Welcome to Part 4 of my Madagascar series. To start from Part 1, click here.
On Monday the 27th June I was thrilled to be given the responsibility of leading a forest plot on my own with a group of research assistants. It went about as terribly as it could have gone.
The site we were going to was deep in the forest in an area where there are plenty of pig trails criss-crossing the main paths. Our guide hadn’t been to this area for at least a year and couldn’t exactly remember the way. We got lost following a pig trail but luckily we had a GPS. Unluckily, the GPS seemed to only want to direct us straight through a pathless, thick patch of forest. This would’ve been fine if it was just us botanists on our own, but as I was responsible for a team of research assistants as well, I wasn’t thrilled at the prospect of dragging them through the spiky undergrowth particularly as one of them was very, very sick. It was scorching hot and after searching for an easier way into the forest, and deciding that if we wasted any more time we would probably have to carry the sick girl back to base camp, we left.
In the afternoon Rindra, Theo and I went back out into the forest to do a botany plot alone. This went a hell of a lot better, we were becoming pros at this.
In the evening I decided to go on another night survey. Without adequate sleep I revert back to a barely-functional, angsty and unbearable-to-be-around teenager. So I was understandably concerned that I would be back too late to cope with my early start for botany plots the next day. I was assured by my friend Georgie, another dissertation student studying frogs, that it was simply a 20 minute walk to the river, less than half an hour surveying frogs, a quick stroll upstream and back home all within a couple of hours. Great. Sounds great Georgie. Sure I’ll come Georgie. Yeah. Really great.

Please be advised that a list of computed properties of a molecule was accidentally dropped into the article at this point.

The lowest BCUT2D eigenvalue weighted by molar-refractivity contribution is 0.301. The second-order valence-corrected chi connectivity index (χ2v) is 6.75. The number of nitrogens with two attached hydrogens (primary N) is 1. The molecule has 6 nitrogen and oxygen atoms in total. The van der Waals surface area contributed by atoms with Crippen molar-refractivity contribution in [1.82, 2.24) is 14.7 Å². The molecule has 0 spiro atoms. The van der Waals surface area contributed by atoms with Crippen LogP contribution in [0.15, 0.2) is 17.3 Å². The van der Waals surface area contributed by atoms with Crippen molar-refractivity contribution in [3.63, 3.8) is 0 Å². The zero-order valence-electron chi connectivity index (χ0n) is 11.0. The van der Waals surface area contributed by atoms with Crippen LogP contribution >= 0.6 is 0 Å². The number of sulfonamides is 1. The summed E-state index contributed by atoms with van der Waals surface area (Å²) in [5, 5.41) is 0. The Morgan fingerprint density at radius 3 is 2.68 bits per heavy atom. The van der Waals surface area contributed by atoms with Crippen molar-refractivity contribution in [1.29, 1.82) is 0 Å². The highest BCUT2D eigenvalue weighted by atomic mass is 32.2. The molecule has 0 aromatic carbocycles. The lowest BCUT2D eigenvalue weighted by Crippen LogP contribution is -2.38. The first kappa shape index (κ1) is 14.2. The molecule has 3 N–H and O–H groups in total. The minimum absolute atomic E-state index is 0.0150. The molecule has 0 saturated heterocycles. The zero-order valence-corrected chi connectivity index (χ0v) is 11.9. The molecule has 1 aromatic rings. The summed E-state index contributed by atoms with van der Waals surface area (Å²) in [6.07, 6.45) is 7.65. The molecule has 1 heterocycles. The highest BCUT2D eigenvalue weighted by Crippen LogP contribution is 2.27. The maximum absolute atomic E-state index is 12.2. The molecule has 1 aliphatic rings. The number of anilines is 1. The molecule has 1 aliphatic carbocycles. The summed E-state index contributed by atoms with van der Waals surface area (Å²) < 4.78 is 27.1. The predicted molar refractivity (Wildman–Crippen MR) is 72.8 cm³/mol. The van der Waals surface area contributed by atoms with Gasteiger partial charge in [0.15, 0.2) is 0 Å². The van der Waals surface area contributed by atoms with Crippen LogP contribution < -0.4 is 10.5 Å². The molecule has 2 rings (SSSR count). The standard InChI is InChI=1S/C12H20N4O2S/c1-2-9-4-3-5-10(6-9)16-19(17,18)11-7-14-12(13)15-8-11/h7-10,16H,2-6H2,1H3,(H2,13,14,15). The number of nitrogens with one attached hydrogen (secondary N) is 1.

Georgie is extremely intelligent, upbeat, hardworking, resilient and relentlessly cheerful. Whilst this is usually a beautiful combination of personality traits day-to-day, in the middle of the night, feeling sick, exhausted and beyond tired it is far less endearing (sorry Georgie) (not really Georgie) (YOU TOLD ME WE’D BE HOME WITHIN 2 HOURS GEORGIE. YOUR TIME ESTIMATION IS TERRIBLE. GEORGIE.)
Having complained bitterly about Georgie’s time prediction skills and emphasised how precious sleep is to me, I did have an awesome time overall.
The walk to the river (40 mins) was awesome, it was like the kind of thing you do at Go Ape, Or one of those other tree top trail things, just on the ground and over water. We clamoured over make-shift bridges and logs, over gullies and streams, balancing carefully to get across or clinging to sticks stuck in the mud, swinging ourselves around the rice paddies in the pitch darkness. The sky was massive and open and full of stars. The wind smelt earthy and it felt good to fill your lungs with it.
We soon got to the main river, as it was the wet season even at its deepest point it didn’t go beyond my knees. There was a large group of us, around 20, which was very rare. We all set about catching frogs for Claudia and Georgie to measure, weigh and identify as part of their projects, as well as for several Malagasy scientists. Frog hunting is pretty fun. We waded around the banks gathering frogs, I wasn’t very good at spotting so I teamed up with a girl who had much sharper eyes than me. She’d shout when she found one and I’d pounce, usually coming up with a handful of mud, maybe with a frog wriggling around too.
Someone even found a massive Indian Bullfrog! We named him Glen and we loved him. He was so strong he broke the bag we tried to weigh him in. He was so heavy we couldn’t weigh him because he went past the scales.